Photo by Mike Lawrence
Kindergartener Nick Estes takes a swing Thursday while playing broomball at South Routt Elementary School in Yampa. The school's gym has new infrared lights hanging from the ceiling, part of a $4.1 million overhaul to improve energy efficiency in South Routt schools. Hung about two weeks ago, the new lights noticeably brighten up the gym.
Steamboat Springs South Routt schools are conducting an energy 180.
The South Routt School District could be the last in Colorado to heat its schools with coal. In a matter of months - after the hazardous coal boilers installed in 1970 are removed and replaced - it could also be the first Colorado school district to heat a school with biomass, using wood pellets from plants in Kremmling or Walden. The turnaround is the leading aspect of the district's $4.1 million project to improve energy efficiency in its schools and buildings. The project, fueled largely by state grants and voter approval of a $1.57 million bond issue in November 2007, also includes installations of geothermal heating systems and an overhaul of lights.
"It's not just replacing boilers," South Routt Superintendent Kelly Reed said. "It's going in and restructuring the entire heating system of the district so that everything will be more efficient."
When construction accelerates after the end of the school year, a biomass boiler will be installed to heat Soroco Middle School and geothermal pipes will be installed to heat much of Soroco High School and South Routt Elementary School in Yampa.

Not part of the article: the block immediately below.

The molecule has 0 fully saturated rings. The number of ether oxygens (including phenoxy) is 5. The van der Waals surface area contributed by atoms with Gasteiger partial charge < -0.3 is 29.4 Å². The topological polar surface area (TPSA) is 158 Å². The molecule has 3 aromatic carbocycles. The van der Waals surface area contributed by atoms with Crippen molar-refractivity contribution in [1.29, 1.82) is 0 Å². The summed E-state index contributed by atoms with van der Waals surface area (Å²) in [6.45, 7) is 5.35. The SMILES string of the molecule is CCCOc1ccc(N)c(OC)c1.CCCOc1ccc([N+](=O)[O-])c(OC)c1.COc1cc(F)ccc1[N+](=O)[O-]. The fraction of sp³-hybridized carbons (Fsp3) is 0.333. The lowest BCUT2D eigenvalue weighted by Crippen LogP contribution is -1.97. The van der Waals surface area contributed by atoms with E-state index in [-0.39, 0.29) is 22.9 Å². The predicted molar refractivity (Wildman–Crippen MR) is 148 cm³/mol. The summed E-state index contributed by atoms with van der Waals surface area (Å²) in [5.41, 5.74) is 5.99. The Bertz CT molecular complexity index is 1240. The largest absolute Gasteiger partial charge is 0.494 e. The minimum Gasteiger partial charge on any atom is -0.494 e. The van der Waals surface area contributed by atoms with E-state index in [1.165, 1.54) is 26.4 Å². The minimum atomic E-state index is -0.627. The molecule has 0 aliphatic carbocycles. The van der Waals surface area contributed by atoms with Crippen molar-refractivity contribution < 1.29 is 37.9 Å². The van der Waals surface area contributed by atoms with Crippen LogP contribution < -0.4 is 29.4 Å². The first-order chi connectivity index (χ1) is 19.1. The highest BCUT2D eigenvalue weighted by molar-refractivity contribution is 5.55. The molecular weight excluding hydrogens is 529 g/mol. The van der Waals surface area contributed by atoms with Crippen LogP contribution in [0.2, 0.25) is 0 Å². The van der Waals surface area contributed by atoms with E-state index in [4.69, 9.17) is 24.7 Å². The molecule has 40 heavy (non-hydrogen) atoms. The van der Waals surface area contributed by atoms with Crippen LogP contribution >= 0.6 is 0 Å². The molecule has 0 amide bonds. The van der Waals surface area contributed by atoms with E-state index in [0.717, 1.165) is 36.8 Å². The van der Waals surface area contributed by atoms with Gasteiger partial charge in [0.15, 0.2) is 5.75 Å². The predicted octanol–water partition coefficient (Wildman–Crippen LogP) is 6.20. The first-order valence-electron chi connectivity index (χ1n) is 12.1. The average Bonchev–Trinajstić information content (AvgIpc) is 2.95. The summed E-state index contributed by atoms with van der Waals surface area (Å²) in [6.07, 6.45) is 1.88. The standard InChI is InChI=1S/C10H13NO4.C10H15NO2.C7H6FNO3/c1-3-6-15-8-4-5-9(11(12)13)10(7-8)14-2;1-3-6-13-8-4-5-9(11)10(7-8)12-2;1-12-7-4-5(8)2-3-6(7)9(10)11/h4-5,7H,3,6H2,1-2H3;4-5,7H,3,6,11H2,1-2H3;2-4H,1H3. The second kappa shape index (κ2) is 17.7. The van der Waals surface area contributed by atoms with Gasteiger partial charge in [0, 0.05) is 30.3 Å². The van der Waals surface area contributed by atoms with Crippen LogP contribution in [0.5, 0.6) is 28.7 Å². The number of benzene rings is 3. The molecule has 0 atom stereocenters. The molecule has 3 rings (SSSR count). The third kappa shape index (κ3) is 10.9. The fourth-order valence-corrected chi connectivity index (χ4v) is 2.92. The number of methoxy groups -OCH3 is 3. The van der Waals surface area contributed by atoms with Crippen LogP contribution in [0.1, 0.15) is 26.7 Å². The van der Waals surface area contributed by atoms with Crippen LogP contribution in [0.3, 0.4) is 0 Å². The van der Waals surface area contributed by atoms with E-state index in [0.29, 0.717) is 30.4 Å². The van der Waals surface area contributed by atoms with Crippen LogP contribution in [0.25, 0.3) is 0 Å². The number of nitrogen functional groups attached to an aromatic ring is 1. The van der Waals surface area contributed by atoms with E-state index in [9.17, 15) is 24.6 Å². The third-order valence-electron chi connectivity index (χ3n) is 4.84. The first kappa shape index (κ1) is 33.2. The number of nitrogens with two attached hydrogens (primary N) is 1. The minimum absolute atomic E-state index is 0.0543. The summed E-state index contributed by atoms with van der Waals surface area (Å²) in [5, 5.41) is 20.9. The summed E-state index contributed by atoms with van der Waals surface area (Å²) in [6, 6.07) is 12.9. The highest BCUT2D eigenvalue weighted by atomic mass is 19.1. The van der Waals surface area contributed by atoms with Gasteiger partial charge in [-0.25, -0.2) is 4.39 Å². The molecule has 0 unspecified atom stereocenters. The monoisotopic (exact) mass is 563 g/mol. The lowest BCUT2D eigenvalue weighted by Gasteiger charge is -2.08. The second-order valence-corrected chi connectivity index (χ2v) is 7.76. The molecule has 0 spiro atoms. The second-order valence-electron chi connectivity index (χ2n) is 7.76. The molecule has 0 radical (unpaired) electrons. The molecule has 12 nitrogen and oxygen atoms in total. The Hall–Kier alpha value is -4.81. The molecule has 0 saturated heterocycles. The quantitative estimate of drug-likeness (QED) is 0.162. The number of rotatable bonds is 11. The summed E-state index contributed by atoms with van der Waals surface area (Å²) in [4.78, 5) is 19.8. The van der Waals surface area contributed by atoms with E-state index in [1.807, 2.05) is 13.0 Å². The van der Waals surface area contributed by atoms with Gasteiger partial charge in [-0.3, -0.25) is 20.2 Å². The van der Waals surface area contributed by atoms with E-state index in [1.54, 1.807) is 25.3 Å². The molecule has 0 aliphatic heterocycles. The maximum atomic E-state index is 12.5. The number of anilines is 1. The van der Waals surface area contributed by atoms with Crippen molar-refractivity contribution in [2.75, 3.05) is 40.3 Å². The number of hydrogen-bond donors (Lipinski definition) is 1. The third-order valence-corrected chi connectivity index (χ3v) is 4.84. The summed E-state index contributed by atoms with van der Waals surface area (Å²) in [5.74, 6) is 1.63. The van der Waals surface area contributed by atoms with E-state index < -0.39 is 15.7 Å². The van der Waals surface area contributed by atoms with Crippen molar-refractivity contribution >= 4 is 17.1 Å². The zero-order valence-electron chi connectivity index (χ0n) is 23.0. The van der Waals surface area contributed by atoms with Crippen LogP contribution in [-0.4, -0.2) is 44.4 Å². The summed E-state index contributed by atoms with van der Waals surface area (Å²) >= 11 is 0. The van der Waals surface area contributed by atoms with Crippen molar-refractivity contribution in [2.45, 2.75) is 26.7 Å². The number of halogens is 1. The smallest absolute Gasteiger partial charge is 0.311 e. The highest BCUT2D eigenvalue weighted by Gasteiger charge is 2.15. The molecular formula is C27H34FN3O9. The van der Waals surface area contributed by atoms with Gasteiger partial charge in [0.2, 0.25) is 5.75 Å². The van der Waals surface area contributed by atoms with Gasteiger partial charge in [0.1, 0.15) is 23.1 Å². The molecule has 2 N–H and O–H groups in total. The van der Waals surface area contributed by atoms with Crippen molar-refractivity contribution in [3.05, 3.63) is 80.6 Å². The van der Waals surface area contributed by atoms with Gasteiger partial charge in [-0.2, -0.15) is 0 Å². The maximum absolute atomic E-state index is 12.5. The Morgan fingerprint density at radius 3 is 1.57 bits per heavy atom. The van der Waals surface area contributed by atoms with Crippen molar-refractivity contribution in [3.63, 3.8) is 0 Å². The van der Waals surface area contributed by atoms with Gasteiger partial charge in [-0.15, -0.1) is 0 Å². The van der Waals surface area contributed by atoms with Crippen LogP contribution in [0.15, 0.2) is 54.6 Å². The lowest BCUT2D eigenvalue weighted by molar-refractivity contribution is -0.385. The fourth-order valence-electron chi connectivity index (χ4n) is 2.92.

"This system should accommodate the school district for 30 years," Reed said.
Installation of new, infrared lights was completed two weeks ago in the elementary school gymnasium.
"The lights are great," Artie Weber, the school's physical education teacher, said Thursday as kindergarteners played broomball. "It makes me feel safer that the kids won't fall. : It's much brighter."
The Governor's Energy Office is contributing money and labor for the middle school's biomass boiler. McKinstry, an energy-oriented consulting and contracting firm based in the Seattle area, also is contributing free services for the boiler, which Reed said will be "cost-neutral" for South Routt schools.
Reed said although a propane heating system will be installed as a back-up, using biomass pellets for clean heat could save the school district $10,000 a year.
Reed and GEO spokeswoman Megan Castle said to their knowledge, Soroco Middle School will be the first school in Colorado to use biomass heat. Castle also said the office was "pretty surprised to hear about" the coal boilers still in use at Soroco schools - likely the last in Colorado to use coal heat, Castle said.
She said GEO Director Tom Plant or other state energy officials might visit South Routt next month to officially shut down the coal boilers, which Reed said created mechanical and safety concerns for the school district.
Friday, Reed spoke about the entire energy efficiency project at a green schools summit at the Denver Art Museum. The summit also included Ron Howard, who spoke about a wind turbine project in the Wray School District; Stu Reeve, who spoke about energy management in the Poudre School District; and state Speaker of the House Andrew Romanoff, a Denver Democrat, who discussed upcoming energy-related legislation. Plant gave the opening remarks.
Reed said South Routt's energy overhaul could not have occurred without support from local voters, state capital construction grants, the GEO and state Department of Local Affairs. The school district's entire 2007-08 budget was $3.8 million - less than the cost of the $4.1 million overhaul.
"The size of the project is amazing for the size of the district," Reed said. "Sometimes, the heavens look down on you."
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